Faunalytics is working in an important area of animal advocacy, research and support for other advocates. We think more of their research could focus on questions that have more powerful implications on important advocacy decisions, like which messages or tactics are most impactful in effecting dietary change. We have some concerns about their organizational plans and structure, such as their plan to hire more contractors as they grow rather than full-time staff.
Faunalytics has been one of our standout charities since December 2015.
Performance Based on Our 7 Criteria
- Criterion #1: The Charity Has Concrete Room for More Funding and Plans for Growth
- Criterion #2: A Back-of-the-Envelope Calculation Finds the Charity is Cost-Effective
- Criterion #3: The Charity is Working on Things That Seem to Have High Mission Effectiveness
- Criterion #4: The Charity Possesses A Robust and Agile Understanding of Success and Failure
- Criterion #5: The Charity Possesses a Strong Track Record of Success
- Criterion #6: The Charity Has Strong Organizational Leadership and Structure
- Criterion #7: The Charity is Transparent
How Faunalytics performs on our criteria
Criterion #1: The Organization Has Concrete Room for More Funding and Plans for Growth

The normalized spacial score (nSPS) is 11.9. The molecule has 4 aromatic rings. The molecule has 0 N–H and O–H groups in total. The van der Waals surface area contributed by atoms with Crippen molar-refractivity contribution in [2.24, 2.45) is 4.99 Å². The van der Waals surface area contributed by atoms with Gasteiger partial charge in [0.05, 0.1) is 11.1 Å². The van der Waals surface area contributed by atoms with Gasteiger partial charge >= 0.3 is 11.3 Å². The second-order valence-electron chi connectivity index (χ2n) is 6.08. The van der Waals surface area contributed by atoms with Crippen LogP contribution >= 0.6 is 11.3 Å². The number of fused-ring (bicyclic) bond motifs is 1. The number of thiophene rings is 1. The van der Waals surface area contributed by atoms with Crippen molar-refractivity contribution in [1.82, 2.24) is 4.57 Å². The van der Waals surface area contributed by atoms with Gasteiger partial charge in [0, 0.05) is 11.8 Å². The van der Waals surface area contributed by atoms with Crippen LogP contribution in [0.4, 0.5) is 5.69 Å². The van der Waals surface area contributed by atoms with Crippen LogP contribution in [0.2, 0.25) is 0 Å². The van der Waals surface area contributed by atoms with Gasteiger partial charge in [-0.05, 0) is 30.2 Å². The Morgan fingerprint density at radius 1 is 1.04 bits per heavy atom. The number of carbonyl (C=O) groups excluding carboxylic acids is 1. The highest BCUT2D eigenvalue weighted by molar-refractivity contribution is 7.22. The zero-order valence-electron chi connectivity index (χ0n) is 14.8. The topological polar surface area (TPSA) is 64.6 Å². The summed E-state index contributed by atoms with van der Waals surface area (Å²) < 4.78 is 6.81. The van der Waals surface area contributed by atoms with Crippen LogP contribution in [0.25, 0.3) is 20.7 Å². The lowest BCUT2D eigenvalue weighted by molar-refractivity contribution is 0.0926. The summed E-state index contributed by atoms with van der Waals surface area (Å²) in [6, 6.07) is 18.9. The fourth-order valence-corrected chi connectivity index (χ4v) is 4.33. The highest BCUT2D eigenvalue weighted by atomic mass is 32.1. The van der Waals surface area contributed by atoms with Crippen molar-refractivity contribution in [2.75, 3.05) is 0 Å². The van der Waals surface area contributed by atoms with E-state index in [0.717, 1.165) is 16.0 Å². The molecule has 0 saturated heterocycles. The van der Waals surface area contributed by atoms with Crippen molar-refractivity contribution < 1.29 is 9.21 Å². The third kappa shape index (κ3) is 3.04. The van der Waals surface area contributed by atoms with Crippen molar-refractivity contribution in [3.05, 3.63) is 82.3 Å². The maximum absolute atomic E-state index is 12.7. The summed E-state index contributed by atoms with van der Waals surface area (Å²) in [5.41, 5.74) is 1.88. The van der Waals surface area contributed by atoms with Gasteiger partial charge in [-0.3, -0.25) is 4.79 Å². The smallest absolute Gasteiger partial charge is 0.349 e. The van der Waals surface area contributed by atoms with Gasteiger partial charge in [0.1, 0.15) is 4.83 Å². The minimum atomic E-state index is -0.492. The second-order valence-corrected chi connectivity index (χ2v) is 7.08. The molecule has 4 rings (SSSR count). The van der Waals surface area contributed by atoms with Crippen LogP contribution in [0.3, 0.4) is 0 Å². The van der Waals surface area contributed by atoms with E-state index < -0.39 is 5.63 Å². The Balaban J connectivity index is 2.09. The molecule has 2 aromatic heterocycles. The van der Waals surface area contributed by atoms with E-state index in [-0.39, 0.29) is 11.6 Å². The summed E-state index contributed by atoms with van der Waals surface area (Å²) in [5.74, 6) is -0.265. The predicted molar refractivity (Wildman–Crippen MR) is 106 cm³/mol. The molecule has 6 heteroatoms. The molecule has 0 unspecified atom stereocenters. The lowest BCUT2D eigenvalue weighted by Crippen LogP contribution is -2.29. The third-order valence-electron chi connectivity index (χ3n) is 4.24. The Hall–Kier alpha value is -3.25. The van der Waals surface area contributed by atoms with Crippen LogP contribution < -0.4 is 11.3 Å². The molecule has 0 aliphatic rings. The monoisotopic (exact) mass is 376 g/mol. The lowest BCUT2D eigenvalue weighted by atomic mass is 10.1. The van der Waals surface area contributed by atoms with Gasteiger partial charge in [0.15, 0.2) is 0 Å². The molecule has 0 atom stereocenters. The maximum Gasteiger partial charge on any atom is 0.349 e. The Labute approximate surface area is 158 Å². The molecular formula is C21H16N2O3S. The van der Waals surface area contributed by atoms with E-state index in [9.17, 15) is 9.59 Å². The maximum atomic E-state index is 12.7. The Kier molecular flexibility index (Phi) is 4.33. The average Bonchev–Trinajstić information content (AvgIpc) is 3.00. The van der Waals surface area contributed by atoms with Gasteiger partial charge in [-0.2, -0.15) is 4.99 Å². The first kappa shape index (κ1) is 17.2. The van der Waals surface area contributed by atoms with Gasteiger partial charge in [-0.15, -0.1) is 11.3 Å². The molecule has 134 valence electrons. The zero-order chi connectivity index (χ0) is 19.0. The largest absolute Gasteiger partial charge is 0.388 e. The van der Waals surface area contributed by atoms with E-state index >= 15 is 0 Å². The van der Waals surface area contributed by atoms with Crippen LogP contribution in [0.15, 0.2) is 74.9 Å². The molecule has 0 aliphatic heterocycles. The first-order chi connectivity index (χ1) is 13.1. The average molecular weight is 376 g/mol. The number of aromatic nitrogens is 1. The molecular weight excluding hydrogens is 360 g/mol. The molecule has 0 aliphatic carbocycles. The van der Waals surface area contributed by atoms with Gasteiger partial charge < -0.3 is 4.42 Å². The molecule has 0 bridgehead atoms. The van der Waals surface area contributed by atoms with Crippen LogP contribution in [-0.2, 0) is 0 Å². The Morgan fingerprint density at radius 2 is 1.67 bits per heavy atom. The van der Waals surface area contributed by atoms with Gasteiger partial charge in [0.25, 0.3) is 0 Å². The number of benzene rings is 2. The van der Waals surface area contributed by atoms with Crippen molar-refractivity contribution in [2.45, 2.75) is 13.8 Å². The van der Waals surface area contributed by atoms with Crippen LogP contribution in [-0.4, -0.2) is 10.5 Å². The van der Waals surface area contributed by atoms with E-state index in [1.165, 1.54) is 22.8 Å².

Last year, Faunalytics did not fully fund the programs they thought were important. They had more qualified applicants for pro bono research help than they could accommodate, they think they could do more independent research, and they have an administrative backlog on some tasks like adding materials to their research database, producing new blog content, updating research primers, etc. These are essentially all their activities except fee-for-service consulting for nonprofits, which funds itself and which they are hoping to make a less central part of their activities. In 2013, their ratio of assets to expenditures was around 1.25, a slightly conservative ratio. We think they may be conservative with their assets in part because they don’t have a large donor base and instead rely largely on fee-for-service work.